Gong Ji-young was passing through London on her way to the Hay Literary Festival. Saturday would involve dinner with Stephen Fry as president of the Festival, together with other authors. Sunday morning, hopefully without a hangover, she would be sharing the stage with British author Ned Beauman in a conversation with Granta online poetry editor Ted Hodgkinson. But Friday night she was in conversation with Grace Koh in front of a SOAS audience, as part of the ongoing programme of cultural events connected to the London Book Fair.
Gong started writing at an early age, and from the age of nine the awards seemed to keep coming. As a reader, she confessed always to having been a consumer of literature. And literature led her to try new experiences. “I read about a tuna sandwich. But we didn’t have tuna in Korea, so I put some sardines between two pieces of bread to try it.”
By the age of 13 she had read all the “World Classics” – western literature translated from the Japanese. One of these classics was Jane Eyre. “I had always wanted to be a heroine in a novel, but I wasn’t demure like those heroines,” she confessed. The Bronte novel gave Gong a model for a strong heroine who had to grapple with difficult social issues – and someone who wasn’t demure.
Gong said she’d had a relatively privileged upbringing, growing up in an apartment. But like most other students of her generation, at university she was heavily involved in the protest movement. “When I was at university in my 20s I couldn’t throw a rock as far as the men,” she admitted. But that was the extent of gender difference in the student movement – other than that, the genders were equal. It was only when she was in her 30s that she started thinking about women’s status in society. This is reflected in her novels and short stories in the 1990s (such as Human Decency and Dreams) which look back over the tumultuous 1980s and focus on female characters trying to adjust to the new democratic but male-dominated society.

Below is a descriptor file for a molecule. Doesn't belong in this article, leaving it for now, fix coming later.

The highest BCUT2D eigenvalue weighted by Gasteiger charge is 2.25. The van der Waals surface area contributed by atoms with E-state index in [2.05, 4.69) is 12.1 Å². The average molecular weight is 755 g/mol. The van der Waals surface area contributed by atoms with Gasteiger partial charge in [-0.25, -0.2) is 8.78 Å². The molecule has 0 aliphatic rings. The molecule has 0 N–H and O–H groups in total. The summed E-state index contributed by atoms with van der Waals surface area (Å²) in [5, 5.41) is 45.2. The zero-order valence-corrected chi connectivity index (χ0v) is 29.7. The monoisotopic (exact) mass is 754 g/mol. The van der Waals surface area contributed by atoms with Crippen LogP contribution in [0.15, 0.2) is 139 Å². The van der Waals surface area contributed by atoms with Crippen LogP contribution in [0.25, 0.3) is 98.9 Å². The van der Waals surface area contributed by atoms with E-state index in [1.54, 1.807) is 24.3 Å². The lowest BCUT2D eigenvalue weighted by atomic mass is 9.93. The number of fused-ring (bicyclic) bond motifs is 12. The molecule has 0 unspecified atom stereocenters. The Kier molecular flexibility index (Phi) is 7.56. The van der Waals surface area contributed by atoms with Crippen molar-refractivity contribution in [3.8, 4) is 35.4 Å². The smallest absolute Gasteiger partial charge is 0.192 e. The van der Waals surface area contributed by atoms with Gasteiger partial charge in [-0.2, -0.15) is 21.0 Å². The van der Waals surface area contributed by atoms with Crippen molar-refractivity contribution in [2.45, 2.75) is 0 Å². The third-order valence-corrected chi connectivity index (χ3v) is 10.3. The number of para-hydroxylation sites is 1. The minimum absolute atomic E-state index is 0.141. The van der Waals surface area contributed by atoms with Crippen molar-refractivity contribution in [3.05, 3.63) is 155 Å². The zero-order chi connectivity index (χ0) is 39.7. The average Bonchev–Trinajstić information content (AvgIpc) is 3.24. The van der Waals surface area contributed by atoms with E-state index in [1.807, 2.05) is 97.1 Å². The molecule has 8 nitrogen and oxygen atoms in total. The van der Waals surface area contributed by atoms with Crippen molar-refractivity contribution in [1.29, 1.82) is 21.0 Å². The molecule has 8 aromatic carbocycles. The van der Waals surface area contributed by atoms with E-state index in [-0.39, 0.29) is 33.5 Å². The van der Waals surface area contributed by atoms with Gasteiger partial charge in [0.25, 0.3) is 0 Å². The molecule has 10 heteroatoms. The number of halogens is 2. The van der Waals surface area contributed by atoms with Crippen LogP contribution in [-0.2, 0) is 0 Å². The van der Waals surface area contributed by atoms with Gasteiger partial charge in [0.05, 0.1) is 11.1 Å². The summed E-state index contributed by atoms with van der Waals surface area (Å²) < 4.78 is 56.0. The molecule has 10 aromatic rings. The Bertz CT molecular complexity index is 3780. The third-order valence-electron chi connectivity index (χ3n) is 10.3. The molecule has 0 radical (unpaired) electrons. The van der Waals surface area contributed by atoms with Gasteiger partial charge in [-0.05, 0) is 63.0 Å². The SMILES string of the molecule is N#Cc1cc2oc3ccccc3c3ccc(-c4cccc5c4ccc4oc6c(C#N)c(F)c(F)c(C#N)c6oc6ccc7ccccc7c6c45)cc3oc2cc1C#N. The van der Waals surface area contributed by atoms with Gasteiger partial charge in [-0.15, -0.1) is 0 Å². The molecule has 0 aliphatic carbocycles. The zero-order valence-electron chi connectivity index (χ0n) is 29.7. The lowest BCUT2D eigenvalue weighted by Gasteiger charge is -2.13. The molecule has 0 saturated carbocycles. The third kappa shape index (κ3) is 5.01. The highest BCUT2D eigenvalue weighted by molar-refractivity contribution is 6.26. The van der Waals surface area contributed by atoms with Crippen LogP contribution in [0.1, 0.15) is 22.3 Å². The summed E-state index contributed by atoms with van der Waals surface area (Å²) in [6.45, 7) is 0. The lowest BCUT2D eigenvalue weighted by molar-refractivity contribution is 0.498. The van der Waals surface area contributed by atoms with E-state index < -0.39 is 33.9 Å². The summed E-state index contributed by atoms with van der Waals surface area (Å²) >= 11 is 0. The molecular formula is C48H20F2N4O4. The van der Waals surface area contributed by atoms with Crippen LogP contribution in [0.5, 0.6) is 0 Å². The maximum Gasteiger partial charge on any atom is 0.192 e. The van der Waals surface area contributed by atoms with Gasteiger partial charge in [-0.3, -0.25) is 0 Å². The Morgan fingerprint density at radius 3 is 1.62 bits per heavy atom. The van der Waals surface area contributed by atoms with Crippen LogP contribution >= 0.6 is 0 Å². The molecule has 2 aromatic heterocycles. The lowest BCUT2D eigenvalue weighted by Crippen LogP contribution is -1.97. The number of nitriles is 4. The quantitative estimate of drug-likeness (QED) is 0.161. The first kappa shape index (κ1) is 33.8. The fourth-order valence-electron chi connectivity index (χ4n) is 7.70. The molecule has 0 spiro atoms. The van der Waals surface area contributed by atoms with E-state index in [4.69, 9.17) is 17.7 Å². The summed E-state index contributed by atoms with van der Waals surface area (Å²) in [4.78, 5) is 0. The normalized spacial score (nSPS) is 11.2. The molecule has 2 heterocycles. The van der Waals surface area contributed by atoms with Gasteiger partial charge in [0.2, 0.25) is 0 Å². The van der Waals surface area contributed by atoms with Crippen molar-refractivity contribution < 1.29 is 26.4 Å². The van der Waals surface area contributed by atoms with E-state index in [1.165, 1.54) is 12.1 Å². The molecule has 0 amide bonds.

Another aspect of life in the 1990s: “I was always introduced as ‘the author who has been divorced’; now at least that’s not mentioned.”
Gong has a pretty unpretentious approach to what she writes and why. Here are some of the quotes I jotted down during the course of the talk:
“I’m not aspiring to write a grand commentary.” “Everything I write, I write from experience.” “I write because of painful experiences in the past, and not for one big reason.” “I write as a mother – I’m not writing with a ‘writer’s perspective’ on anything.” “It’s accidental that my books sell well. I write for myself and from within.”
Our Happy Time is probably Gong’s best-known novel in the West, recently published by Short Books in Sora Kim-Russell’s translation (which Gong likes for preserving the simple, uncomplicated prose of the original). The novel was particularly meaningful for her: it was published after a seven year hiatus (in 2005) in which she, like the central character Yu-jeong, had been going through depression and had tried to commit suicide, but had found redemption by visiting a death row inmate. The story has touched people around the world and won Gong an award from Amnesty International.
Two of Gong’s recent novels have been turned into films – Our Happy Time (the film, directed by Song Hae-seong (2006) is sometimes known as Maundy Thursday) and The Crucible (Hwang Dong-hyeok, 2011), which was controversial for its subject matter of the sexual abuse of disabled pupils at a special school. “I found the film Our Happy Time quite disappointing,” she said, “though the actor [Kang Dong-won] was quite handsome. But at the screening of The Crucible I cried.”
Gong takes a pragmatic approach to the translations of her work. As noted above, she likes the translation of Our Happy Time, but recognises that things inevitably get lost on the way, particularly when a work is translated into a third language from an English or other bridge version. Gong herself knows the challenges of translating, having done a Korean translation of Trotsky’s Literature and Revolution. “It was like manual labour,” she laughed.
Thanks to SOAS (Grace Koh), the British Council (Rebecca Hart) and interpreter Eugene for a stimulating evening.
And also thanks to Diya for taking the above photo with my camera from her superior vantage point.